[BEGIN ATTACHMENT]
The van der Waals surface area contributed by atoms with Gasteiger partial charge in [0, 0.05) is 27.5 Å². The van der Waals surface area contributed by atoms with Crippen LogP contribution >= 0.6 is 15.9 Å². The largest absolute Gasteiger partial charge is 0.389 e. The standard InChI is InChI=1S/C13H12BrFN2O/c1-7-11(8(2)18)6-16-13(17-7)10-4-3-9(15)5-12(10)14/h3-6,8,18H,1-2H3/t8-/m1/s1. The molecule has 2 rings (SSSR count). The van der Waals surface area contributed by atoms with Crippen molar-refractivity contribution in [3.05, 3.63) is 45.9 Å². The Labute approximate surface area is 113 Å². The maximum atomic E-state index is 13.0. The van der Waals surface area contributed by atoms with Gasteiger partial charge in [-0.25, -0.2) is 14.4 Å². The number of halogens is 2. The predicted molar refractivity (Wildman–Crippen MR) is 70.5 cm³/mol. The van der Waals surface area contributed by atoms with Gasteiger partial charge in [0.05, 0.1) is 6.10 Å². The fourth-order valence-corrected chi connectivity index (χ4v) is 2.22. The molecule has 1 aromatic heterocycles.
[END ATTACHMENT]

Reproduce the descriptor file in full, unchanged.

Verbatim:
The van der Waals surface area contributed by atoms with Gasteiger partial charge in [0, 0.05) is 27.5 Å². The van der Waals surface area contributed by atoms with Crippen LogP contribution >= 0.6 is 15.9 Å². The largest absolute Gasteiger partial charge is 0.389 e. The standard InChI is InChI=1S/C13H12BrFN2O/c1-7-11(8(2)18)6-16-13(17-7)10-4-3-9(15)5-12(10)14/h3-6,8,18H,1-2H3/t8-/m1/s1. The molecule has 2 rings (SSSR count). The van der Waals surface area contributed by atoms with Crippen molar-refractivity contribution in [3.05, 3.63) is 45.9 Å². The Labute approximate surface area is 113 Å². The maximum atomic E-state index is 13.0. The van der Waals surface area contributed by atoms with Gasteiger partial charge in [-0.25, -0.2) is 14.4 Å². The number of halogens is 2. The predicted molar refractivity (Wildman–Crippen MR) is 70.5 cm³/mol. The van der Waals surface area contributed by atoms with Gasteiger partial charge in [0.05, 0.1) is 6.10 Å². The fourth-order valence-corrected chi connectivity index (χ4v) is 2.22. The molecule has 1 aromatic heterocycles.